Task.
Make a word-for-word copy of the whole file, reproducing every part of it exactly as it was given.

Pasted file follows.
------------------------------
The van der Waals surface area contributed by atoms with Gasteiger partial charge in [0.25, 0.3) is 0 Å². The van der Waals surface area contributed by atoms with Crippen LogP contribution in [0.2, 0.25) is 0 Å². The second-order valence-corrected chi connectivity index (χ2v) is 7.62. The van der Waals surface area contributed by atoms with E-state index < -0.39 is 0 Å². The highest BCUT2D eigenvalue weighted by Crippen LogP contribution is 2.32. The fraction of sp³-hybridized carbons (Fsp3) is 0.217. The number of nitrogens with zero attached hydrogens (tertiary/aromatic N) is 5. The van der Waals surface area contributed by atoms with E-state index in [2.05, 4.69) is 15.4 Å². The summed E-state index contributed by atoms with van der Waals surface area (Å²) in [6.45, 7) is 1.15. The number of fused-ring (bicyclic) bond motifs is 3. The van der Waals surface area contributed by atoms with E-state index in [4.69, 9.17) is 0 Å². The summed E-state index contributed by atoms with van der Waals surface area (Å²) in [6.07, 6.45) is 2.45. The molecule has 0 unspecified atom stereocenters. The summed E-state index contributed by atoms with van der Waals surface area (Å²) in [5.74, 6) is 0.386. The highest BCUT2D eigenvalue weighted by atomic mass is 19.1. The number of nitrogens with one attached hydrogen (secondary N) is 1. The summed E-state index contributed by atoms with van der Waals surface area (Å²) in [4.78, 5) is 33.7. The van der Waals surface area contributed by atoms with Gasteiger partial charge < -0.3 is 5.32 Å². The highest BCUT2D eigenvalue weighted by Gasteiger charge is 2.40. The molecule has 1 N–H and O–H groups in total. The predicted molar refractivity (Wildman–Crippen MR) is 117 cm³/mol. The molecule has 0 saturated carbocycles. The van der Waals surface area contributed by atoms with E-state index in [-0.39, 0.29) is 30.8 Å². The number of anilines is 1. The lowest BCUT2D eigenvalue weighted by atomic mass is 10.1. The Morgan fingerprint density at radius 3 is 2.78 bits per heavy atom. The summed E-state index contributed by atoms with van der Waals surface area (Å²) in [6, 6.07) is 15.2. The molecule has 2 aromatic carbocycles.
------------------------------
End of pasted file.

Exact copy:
The van der Waals surface area contributed by atoms with Gasteiger partial charge in [0.25, 0.3) is 0 Å². The van der Waals surface area contributed by atoms with Crippen LogP contribution in [0.2, 0.25) is 0 Å². The second-order valence-corrected chi connectivity index (χ2v) is 7.62. The van der Waals surface area contributed by atoms with E-state index < -0.39 is 0 Å². The highest BCUT2D eigenvalue weighted by Crippen LogP contribution is 2.32. The fraction of sp³-hybridized carbons (Fsp3) is 0.217. The number of nitrogens with zero attached hydrogens (tertiary/aromatic N) is 5. The van der Waals surface area contributed by atoms with E-state index in [2.05, 4.69) is 15.4 Å². The summed E-state index contributed by atoms with van der Waals surface area (Å²) in [6.45, 7) is 1.15. The number of fused-ring (bicyclic) bond motifs is 3. The van der Waals surface area contributed by atoms with E-state index in [4.69, 9.17) is 0 Å². The summed E-state index contributed by atoms with van der Waals surface area (Å²) in [6.07, 6.45) is 2.45. The molecule has 0 unspecified atom stereocenters. The summed E-state index contributed by atoms with van der Waals surface area (Å²) in [5.74, 6) is 0.386. The highest BCUT2D eigenvalue weighted by atomic mass is 19.1. The number of nitrogens with one attached hydrogen (secondary N) is 1. The summed E-state index contributed by atoms with van der Waals surface area (Å²) in [4.78, 5) is 33.7. The van der Waals surface area contributed by atoms with Gasteiger partial charge < -0.3 is 5.32 Å². The highest BCUT2D eigenvalue weighted by Gasteiger charge is 2.40. The molecule has 1 N–H and O–H groups in total. The predicted molar refractivity (Wildman–Crippen MR) is 117 cm³/mol. The molecule has 0 saturated carbocycles. The van der Waals surface area contributed by atoms with E-state index in [-0.39, 0.29) is 30.8 Å². The number of anilines is 1. The lowest BCUT2D eigenvalue weighted by atomic mass is 10.1. The Morgan fingerprint density at radius 3 is 2.78 bits per heavy atom. The summed E-state index contributed by atoms with van der Waals surface area (Å²) in [6, 6.07) is 15.2. The molecule has 2 aromatic carbocycles.